Prior to the design and its popularity, the idea of Cascadia, specifically the bioregion, was pretty much an abstract concept reserved for radical geographers, hip sociologists, devoted ecologists and “radical” environmentalists. There were bioregional congresses, but they were periodic camp and small workshops that were from an older generation from the 1960s and 1970s. The bioregional congress “movement” or gatherings was an echo of the alternative culture of a bygone generation. The bioregional congress gatherings were also limited to those that already knew about bioregionalism and often to those who could afford both the cost of camping in some distant place and the privilege to do so. What the flag has done is convey something far more tangible than an abstract concept of demarcation of space. The flag gave access to the idea of Cascadia that was not limited to scholarly research or having the privilege of money and time for a camping trip on the other side of the continent.
I tend to look at the meme (viral idea) of the Cascadian flag like it’s a multilayered sphere or onion entering or implanted in the mindscape of the host and then unfolding while releasing its contagion. The meme conveys multiple layers to understanding Cascadia. As the memetic onion unpeels in the deep subconscious of the host some will stay or linger at one or another layer, but I have seen major shifts into the deeper layers by some who I thought would remain at the first several layers and I have seen some stay stuck at the first couple layers who I thought would delve deep into the core of the memetic onion. So the levels or peels. At first the normal reaction, the shallow surface level, is to be of nationalistic. The “oh we are a new country” concept which often ends up being “well if they are America then we are Cascadia.” This is the flying of the flag as a form of simple regional identity, but then there is the deeper layers of consciousness that emerges as the simple concepts of nationalism peels away. The next level then is the awareness that Cascadia is not defined by the limited borders of Oregon, Washington and British Columbia, but has greater broader borders that include Idaho, northern California, and southeast Alaska as well as northeastern Nevada, northwestern Wyoming, northwestern Montana and even a little of northern Utah. Then there is the realization that those borders are based on nation-state concepts and imperialism. This realization is that these lines on a map are dictated by the conquerors and oppressors who have destroyed so much diversity. This comes to an awakening that Cascadia the bioregion is based on watersheds or river drainage systems that flow all the way to the Rockies or continental divide. Then a deeper layer of consciousness hits that the flow of water is crucial to a bioregion and that life is based on that water. After that comes the realization that Cascadia or any bioregion is not just a place, but a living complex of interactions and interconnectedness to many communities, human and nonhuman. That at that realization we are not a human in a vacuum separated from Nature, but are extensions of each other and dependent on the health and dynamic interactions with each other. It becomes a consciousness of living dynamic being and is no longer stuck in banal nationalism, but is an awakening to being part of a bioregion which is part of the biosphere which is the living Earth (Gaia).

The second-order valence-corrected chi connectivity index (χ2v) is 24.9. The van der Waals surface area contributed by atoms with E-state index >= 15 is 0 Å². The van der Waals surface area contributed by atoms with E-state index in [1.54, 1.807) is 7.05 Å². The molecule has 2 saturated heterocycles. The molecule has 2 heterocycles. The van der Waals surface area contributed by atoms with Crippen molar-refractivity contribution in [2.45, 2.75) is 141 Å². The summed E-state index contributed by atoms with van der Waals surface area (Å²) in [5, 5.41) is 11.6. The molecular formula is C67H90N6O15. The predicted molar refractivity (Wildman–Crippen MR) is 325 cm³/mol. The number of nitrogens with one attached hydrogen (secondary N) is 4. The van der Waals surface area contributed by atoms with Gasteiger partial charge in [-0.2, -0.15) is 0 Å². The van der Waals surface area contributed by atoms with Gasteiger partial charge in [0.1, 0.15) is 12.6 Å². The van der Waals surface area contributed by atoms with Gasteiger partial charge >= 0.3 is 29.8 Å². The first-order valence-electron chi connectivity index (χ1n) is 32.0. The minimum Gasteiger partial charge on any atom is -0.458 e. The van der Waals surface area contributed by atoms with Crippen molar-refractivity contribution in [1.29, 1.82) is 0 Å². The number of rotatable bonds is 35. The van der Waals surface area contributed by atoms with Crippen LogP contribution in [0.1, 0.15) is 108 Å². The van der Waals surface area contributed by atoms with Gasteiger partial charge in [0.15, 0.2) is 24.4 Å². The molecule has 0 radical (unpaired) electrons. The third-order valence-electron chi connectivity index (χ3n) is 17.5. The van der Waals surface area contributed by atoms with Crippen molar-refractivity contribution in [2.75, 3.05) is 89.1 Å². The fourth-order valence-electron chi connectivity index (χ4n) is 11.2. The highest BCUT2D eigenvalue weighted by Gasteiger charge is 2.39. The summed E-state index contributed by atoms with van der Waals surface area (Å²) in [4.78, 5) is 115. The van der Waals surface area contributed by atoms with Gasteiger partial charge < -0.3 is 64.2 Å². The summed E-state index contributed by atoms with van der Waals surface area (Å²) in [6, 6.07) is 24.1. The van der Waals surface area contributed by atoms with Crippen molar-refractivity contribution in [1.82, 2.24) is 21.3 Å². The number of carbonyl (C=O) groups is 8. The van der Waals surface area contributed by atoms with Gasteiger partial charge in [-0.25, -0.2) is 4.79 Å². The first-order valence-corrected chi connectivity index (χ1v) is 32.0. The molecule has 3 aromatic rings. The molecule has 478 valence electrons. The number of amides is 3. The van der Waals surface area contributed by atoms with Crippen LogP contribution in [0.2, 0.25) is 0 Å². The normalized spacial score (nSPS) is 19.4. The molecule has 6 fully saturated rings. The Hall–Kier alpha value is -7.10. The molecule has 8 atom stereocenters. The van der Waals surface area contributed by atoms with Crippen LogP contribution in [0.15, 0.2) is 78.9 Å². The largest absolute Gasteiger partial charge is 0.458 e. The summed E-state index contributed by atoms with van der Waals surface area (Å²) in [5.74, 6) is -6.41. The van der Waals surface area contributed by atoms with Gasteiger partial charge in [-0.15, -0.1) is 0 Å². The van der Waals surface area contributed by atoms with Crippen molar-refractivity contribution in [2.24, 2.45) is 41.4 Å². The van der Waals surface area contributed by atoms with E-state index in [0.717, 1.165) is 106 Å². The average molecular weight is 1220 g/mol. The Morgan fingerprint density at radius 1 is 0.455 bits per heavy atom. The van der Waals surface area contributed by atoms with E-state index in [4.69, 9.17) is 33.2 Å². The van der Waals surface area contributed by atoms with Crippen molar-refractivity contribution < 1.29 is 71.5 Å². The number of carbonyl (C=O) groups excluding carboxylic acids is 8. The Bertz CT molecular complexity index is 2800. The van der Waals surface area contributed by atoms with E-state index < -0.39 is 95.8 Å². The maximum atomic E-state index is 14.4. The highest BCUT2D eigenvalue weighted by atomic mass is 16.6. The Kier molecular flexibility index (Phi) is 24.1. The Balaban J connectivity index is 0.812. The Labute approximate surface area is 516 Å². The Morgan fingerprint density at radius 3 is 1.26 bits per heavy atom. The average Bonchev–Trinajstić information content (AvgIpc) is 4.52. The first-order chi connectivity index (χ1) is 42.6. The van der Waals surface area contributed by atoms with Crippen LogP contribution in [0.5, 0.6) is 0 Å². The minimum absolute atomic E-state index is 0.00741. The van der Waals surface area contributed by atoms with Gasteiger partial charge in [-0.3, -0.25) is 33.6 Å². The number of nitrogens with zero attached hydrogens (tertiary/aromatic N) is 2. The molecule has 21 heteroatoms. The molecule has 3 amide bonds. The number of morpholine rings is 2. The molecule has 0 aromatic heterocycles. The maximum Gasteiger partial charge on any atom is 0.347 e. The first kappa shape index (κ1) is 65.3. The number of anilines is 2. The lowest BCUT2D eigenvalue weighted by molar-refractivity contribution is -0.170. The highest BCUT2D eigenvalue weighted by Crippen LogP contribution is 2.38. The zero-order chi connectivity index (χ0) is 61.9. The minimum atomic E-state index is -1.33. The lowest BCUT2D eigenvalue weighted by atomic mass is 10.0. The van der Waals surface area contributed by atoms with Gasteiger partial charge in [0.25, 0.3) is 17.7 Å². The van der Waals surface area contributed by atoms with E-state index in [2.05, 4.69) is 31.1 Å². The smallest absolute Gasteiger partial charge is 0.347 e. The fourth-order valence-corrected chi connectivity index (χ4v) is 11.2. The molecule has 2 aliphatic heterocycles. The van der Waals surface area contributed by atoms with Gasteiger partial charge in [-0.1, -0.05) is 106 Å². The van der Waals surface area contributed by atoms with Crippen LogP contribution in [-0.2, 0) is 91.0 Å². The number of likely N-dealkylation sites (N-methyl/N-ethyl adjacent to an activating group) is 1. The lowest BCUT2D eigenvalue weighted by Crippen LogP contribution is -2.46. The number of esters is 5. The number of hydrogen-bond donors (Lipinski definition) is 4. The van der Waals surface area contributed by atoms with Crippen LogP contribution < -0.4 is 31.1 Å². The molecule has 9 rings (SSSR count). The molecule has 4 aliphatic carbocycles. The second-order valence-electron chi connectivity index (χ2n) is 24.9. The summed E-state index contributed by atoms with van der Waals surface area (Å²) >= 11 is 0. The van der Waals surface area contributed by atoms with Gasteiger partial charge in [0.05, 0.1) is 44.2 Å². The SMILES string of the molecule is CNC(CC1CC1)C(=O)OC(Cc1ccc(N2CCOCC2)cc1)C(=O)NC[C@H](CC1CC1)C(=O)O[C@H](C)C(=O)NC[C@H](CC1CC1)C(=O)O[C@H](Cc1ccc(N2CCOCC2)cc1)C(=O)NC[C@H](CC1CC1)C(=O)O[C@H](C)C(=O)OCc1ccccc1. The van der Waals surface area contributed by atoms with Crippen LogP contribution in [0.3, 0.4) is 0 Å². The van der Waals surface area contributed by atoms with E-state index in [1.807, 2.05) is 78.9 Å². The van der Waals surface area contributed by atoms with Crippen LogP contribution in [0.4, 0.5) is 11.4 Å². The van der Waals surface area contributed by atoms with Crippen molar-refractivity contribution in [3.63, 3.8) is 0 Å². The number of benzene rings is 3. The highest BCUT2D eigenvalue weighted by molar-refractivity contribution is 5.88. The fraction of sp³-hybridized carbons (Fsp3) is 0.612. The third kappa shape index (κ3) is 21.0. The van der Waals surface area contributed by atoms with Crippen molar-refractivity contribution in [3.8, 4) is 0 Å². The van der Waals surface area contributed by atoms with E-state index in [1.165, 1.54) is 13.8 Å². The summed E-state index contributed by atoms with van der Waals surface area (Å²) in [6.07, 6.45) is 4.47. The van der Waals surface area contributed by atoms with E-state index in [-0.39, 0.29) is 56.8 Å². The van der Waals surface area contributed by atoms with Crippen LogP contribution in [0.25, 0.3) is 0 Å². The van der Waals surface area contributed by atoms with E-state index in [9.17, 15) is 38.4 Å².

The Cascadian flag captures that love of living communities in our bioregion. Unlike many flags, the Cascadian flag is neither a flag of blood nor a flag of the glory for a nation, but a love of the bioregion; our ecosystems and the dynamics interplay between tectonics, H20, atmosphere and life; the place in which we live and love.”
– Alexander Baretich, The Cascadia Flag as a Transformative Icon